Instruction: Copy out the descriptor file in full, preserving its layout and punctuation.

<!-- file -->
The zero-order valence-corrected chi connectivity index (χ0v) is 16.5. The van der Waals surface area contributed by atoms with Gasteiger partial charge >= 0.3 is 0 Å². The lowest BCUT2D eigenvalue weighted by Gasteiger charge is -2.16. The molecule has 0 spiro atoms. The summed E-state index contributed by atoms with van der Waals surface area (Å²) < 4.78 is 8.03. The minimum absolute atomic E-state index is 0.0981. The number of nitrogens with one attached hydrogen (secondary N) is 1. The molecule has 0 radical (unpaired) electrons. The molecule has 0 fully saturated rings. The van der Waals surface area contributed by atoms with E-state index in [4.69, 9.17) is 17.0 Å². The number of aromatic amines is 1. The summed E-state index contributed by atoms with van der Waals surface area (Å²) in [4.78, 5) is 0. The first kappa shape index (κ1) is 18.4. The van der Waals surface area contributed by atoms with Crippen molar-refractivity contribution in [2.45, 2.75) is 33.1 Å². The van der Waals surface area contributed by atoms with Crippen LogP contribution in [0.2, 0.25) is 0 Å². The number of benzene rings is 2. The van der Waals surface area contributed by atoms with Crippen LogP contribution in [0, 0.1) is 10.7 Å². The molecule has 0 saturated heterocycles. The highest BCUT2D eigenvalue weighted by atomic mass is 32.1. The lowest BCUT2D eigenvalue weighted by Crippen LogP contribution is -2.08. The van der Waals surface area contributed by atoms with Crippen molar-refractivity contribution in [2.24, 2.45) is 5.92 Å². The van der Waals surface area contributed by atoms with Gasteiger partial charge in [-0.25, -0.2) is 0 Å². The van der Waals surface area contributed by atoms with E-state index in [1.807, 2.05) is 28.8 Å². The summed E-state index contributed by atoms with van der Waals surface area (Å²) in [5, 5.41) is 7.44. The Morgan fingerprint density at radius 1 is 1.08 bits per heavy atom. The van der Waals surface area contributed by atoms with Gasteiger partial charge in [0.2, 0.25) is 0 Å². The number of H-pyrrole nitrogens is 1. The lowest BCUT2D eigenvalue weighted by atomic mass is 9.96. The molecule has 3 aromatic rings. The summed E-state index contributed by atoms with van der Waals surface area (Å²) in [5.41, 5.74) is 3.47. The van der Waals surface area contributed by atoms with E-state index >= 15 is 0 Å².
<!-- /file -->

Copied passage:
The zero-order valence-corrected chi connectivity index (χ0v) is 16.5. The van der Waals surface area contributed by atoms with Gasteiger partial charge >= 0.3 is 0 Å². The lowest BCUT2D eigenvalue weighted by Gasteiger charge is -2.16. The molecule has 0 spiro atoms. The summed E-state index contributed by atoms with van der Waals surface area (Å²) < 4.78 is 8.03. The minimum absolute atomic E-state index is 0.0981. The number of nitrogens with one attached hydrogen (secondary N) is 1. The molecule has 0 radical (unpaired) electrons. The molecule has 0 fully saturated rings. The van der Waals surface area contributed by atoms with E-state index in [4.69, 9.17) is 17.0 Å². The number of aromatic amines is 1. The summed E-state index contributed by atoms with van der Waals surface area (Å²) in [4.78, 5) is 0. The first kappa shape index (κ1) is 18.4. The van der Waals surface area contributed by atoms with Crippen molar-refractivity contribution in [2.45, 2.75) is 33.1 Å². The van der Waals surface area contributed by atoms with Crippen LogP contribution in [0.2, 0.25) is 0 Å². The number of benzene rings is 2. The van der Waals surface area contributed by atoms with Crippen LogP contribution in [0, 0.1) is 10.7 Å². The molecule has 0 saturated heterocycles. The highest BCUT2D eigenvalue weighted by atomic mass is 32.1. The lowest BCUT2D eigenvalue weighted by Crippen LogP contribution is -2.08. The van der Waals surface area contributed by atoms with Crippen molar-refractivity contribution in [2.24, 2.45) is 5.92 Å². The van der Waals surface area contributed by atoms with Gasteiger partial charge in [-0.25, -0.2) is 0 Å². The van der Waals surface area contributed by atoms with E-state index in [1.807, 2.05) is 28.8 Å². The summed E-state index contributed by atoms with van der Waals surface area (Å²) in [5, 5.41) is 7.44. The Morgan fingerprint density at radius 1 is 1.08 bits per heavy atom. The van der Waals surface area contributed by atoms with Gasteiger partial charge in [0.2, 0.25) is 0 Å². The number of H-pyrrole nitrogens is 1. The lowest BCUT2D eigenvalue weighted by atomic mass is 9.96. The molecule has 3 aromatic rings. The summed E-state index contributed by atoms with van der Waals surface area (Å²) in [5.41, 5.74) is 3.47. The van der Waals surface area contributed by atoms with E-state index >= 15 is 0 Å².